Wednesday, May 11, 2016

Cecilia Swatton: Making & Using Masks from Stencils

Seeing Double: Making & Using Masks from Stencils

Hi, everyone! Cecilia Swatton here to share a tutorial with my StencilGirl designs!

This approach won't work with every stencil in your collection, but if you scroll through, you'll find many that are a good fit with this technique!

Because these projects are on greeting card blanks, I've chosen 6"x 6" stencils, a perfect fit for these square fold-over cards available at

sturdy cardstock
a pen or pencil
the stencils
fine-detail scissors
masking tape (optional)
substrate (I used greeting card blanks)
heavy-body acrylic paints that are translucent
applicator sponges
light modeling paste
gel medium (gloss or matte)
artist spatula (an old credit card will work, too)
spray paints
Here, I've used green masking tape to secure stencils to substrates as well as to my work-surface.
To save time, you can skip using the tape.
My first step was to place two stencils onto sturdy cardstock.
Then I traced inside the openings of three of the ginkgo leaves, highlighted in the photo below.

After cutting out the three leaf-masks, I placed them on my substrate, a white blank greeting card.
Since I would be using spray paint next, I used green masking tape (on the right) and scratch paper to mask off the back of the card blank, as protection from spray.
After the spray paint had dried, I lifted off the masks.

Next, I placed the Ginkgo stencil over the sprayed card.
Although the stencil has been stained from an earlier project, I was able to see through it well enough to place its openings off-register from the image below it.
I used tape to mask off the areas of the stencil that I didn't want to use.
Then I mixed heavy-body acrylic paint with light modeling paste, and used an art spatula to spread it over the stencil.
After I lifted off the stencil and let the paint dry, I had my final greeting card cover.
For my second greeting card, I reversed the order of steps I'd taken in making the first card.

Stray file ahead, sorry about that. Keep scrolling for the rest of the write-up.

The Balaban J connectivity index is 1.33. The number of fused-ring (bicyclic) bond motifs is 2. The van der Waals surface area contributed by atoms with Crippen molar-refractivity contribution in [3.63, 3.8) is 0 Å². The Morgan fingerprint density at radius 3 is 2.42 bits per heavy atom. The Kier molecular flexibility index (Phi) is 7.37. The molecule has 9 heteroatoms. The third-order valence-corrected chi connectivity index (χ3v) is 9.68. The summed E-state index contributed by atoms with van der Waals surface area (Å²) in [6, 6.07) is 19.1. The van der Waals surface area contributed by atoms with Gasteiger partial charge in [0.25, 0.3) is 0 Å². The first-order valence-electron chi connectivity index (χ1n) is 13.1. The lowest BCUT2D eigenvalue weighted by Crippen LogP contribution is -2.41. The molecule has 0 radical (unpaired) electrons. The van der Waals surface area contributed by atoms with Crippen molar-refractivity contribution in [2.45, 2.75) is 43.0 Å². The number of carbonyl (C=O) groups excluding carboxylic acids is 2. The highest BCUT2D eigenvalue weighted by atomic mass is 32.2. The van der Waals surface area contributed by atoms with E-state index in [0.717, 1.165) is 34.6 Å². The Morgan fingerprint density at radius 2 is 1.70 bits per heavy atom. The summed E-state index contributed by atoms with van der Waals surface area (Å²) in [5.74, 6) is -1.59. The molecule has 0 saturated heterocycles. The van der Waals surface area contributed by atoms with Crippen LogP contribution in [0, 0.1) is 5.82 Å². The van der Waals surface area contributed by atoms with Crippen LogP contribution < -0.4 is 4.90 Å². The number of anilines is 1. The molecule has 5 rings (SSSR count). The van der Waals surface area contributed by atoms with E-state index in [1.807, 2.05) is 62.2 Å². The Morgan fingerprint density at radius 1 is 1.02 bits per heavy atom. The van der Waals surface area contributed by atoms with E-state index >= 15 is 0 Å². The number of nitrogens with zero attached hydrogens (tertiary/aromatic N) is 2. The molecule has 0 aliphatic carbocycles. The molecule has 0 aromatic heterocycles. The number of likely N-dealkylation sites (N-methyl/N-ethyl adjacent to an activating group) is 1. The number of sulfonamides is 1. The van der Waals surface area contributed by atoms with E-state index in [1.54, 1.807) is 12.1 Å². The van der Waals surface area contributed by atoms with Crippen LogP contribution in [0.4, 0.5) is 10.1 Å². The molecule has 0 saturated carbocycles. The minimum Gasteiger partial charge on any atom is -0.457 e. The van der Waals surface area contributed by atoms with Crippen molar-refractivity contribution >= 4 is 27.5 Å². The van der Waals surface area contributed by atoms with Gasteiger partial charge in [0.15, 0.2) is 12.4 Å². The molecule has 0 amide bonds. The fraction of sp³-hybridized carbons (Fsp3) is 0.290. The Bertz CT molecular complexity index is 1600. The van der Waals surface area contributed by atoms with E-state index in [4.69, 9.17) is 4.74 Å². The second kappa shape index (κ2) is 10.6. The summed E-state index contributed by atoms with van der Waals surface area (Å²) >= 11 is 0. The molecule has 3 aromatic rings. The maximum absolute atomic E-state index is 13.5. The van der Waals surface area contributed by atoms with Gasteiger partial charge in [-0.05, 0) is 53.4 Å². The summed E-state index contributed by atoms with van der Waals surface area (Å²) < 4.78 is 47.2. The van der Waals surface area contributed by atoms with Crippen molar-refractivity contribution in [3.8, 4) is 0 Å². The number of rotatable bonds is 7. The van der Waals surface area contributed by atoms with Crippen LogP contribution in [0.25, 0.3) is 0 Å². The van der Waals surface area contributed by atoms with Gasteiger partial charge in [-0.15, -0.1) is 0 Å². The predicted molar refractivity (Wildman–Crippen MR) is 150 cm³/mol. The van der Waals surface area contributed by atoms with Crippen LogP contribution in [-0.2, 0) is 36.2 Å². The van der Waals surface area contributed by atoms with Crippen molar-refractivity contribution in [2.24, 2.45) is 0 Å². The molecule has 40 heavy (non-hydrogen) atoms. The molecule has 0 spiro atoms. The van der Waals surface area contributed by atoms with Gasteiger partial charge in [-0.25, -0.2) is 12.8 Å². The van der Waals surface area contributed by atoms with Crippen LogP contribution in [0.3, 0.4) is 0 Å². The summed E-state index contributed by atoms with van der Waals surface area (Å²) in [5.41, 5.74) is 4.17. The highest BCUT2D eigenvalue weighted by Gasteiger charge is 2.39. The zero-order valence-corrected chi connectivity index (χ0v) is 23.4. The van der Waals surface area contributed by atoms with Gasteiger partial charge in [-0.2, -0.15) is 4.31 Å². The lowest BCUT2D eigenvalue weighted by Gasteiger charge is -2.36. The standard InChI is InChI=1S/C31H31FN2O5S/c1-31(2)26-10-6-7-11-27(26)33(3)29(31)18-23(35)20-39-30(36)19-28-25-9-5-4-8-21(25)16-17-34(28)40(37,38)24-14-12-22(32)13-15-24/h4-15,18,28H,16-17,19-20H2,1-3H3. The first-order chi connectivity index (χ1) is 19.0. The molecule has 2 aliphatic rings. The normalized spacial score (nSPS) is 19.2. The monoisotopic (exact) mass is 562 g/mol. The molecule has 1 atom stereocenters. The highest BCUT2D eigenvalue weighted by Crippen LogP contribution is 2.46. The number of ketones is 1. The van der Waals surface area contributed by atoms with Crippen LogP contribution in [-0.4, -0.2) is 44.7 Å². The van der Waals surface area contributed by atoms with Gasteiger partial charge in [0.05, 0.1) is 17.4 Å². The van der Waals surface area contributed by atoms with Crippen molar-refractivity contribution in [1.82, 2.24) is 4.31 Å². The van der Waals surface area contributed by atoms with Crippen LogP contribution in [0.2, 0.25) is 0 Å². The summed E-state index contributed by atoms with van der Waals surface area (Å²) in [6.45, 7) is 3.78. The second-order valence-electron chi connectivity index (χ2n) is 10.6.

I started with my Osprey Wings stencil, saving its cardstock mask to in the second step.
Another change I made was to use a dark bronze greeting card blank, instead of a white one.
I placed the stencil atop the substrate and masked off the area that I didn't want to use. 
I mixed heavy-body white paint mixed with gel medium, then used a sponge applicator to apply the mixture through the stencil.
Then I lifted off the stencil and allowed the paint to dry.

Next, I placed the cardstock mask over the painted image to make sure it was off-register but still centered on the substrate.
Now it was time to mix gel medium with bronze metallic acrylic paint and, with a sponge applicator, to apply paint over the mask as well as the rest of the 6"x 6" card front.
Below is the final greeting card cover.

Don't want to cut your own masks?
First and foremost, Cecilia is a mixed-media artist whose non-objective abstractions flaunt her love for texture and color. She loves her StencilGirl stencils and uses them frequently as part of her collection of tools for designing faces of canvases to give them life. She creates mixed-media abstractions for the joy of it and paints every day. (Her friends know that if they call during morning hours, they will be leaving messages to be answered later!) 

Until the demise of The Rubber Stamper magazine, Cecilia worked as one of that publication's Contributing Designers where her art appeared monthly, and was once featured as cover art! Her artwork has also appeared in Cloth Papers ScissorsAltered ArtsExpressionSomerset Galleria, and Crafts n' Things. Cecilia's book-inclusion credits include the ebook series Journey into Abstracts by Sue St. John and the soft-cover book Exploring the Latest Trends in Mixed Media, Vol. II by Cynthia Powell and Sherre Hulbert. Her art has frequently appeared in the tri-state juried annual Monmouth Festival of the Arts, Tinton Falls, NJ; and her altered cigar boxes are sold at the gift shop in the Monmouth Museum, Lincroft, NJ.

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